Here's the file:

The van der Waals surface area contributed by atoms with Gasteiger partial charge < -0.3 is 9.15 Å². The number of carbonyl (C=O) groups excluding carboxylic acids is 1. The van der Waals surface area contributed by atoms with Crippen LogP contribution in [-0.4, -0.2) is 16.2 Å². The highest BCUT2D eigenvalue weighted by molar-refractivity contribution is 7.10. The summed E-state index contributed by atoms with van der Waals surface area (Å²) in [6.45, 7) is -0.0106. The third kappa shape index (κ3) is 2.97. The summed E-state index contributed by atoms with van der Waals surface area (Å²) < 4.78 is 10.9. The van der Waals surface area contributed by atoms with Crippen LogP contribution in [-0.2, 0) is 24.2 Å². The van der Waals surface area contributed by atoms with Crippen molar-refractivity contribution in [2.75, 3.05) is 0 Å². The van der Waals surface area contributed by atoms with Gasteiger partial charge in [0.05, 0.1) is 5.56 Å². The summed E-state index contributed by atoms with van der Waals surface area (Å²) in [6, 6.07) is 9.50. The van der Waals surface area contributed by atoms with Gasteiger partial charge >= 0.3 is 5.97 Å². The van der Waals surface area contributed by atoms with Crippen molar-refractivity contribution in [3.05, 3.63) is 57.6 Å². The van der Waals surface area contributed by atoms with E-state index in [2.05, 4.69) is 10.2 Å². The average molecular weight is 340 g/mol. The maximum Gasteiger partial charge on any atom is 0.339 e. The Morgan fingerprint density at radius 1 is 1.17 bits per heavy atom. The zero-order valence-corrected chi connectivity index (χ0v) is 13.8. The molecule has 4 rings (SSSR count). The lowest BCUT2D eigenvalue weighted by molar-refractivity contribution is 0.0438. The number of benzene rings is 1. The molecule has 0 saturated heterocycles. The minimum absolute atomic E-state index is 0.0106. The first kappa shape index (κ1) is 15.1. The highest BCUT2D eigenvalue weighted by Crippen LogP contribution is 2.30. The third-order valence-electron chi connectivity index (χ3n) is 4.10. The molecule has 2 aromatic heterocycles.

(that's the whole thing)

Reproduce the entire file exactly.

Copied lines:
The van der Waals surface area contributed by atoms with Gasteiger partial charge < -0.3 is 9.15 Å². The number of carbonyl (C=O) groups excluding carboxylic acids is 1. The van der Waals surface area contributed by atoms with Crippen LogP contribution in [-0.4, -0.2) is 16.2 Å². The highest BCUT2D eigenvalue weighted by molar-refractivity contribution is 7.10. The summed E-state index contributed by atoms with van der Waals surface area (Å²) in [6.45, 7) is -0.0106. The third kappa shape index (κ3) is 2.97. The summed E-state index contributed by atoms with van der Waals surface area (Å²) < 4.78 is 10.9. The van der Waals surface area contributed by atoms with Crippen LogP contribution in [-0.2, 0) is 24.2 Å². The van der Waals surface area contributed by atoms with Crippen molar-refractivity contribution in [2.75, 3.05) is 0 Å². The van der Waals surface area contributed by atoms with Gasteiger partial charge in [0.05, 0.1) is 5.56 Å². The summed E-state index contributed by atoms with van der Waals surface area (Å²) in [6, 6.07) is 9.50. The van der Waals surface area contributed by atoms with Gasteiger partial charge >= 0.3 is 5.97 Å². The van der Waals surface area contributed by atoms with Crippen molar-refractivity contribution in [3.05, 3.63) is 57.6 Å². The van der Waals surface area contributed by atoms with E-state index in [2.05, 4.69) is 10.2 Å². The average molecular weight is 340 g/mol. The maximum Gasteiger partial charge on any atom is 0.339 e. The Morgan fingerprint density at radius 1 is 1.17 bits per heavy atom. The zero-order valence-corrected chi connectivity index (χ0v) is 13.8. The molecule has 4 rings (SSSR count). The lowest BCUT2D eigenvalue weighted by molar-refractivity contribution is 0.0438. The number of benzene rings is 1. The molecule has 0 saturated heterocycles. The minimum absolute atomic E-state index is 0.0106. The first kappa shape index (κ1) is 15.1. The highest BCUT2D eigenvalue weighted by Crippen LogP contribution is 2.30. The third-order valence-electron chi connectivity index (χ3n) is 4.10. The molecule has 2 aromatic heterocycles.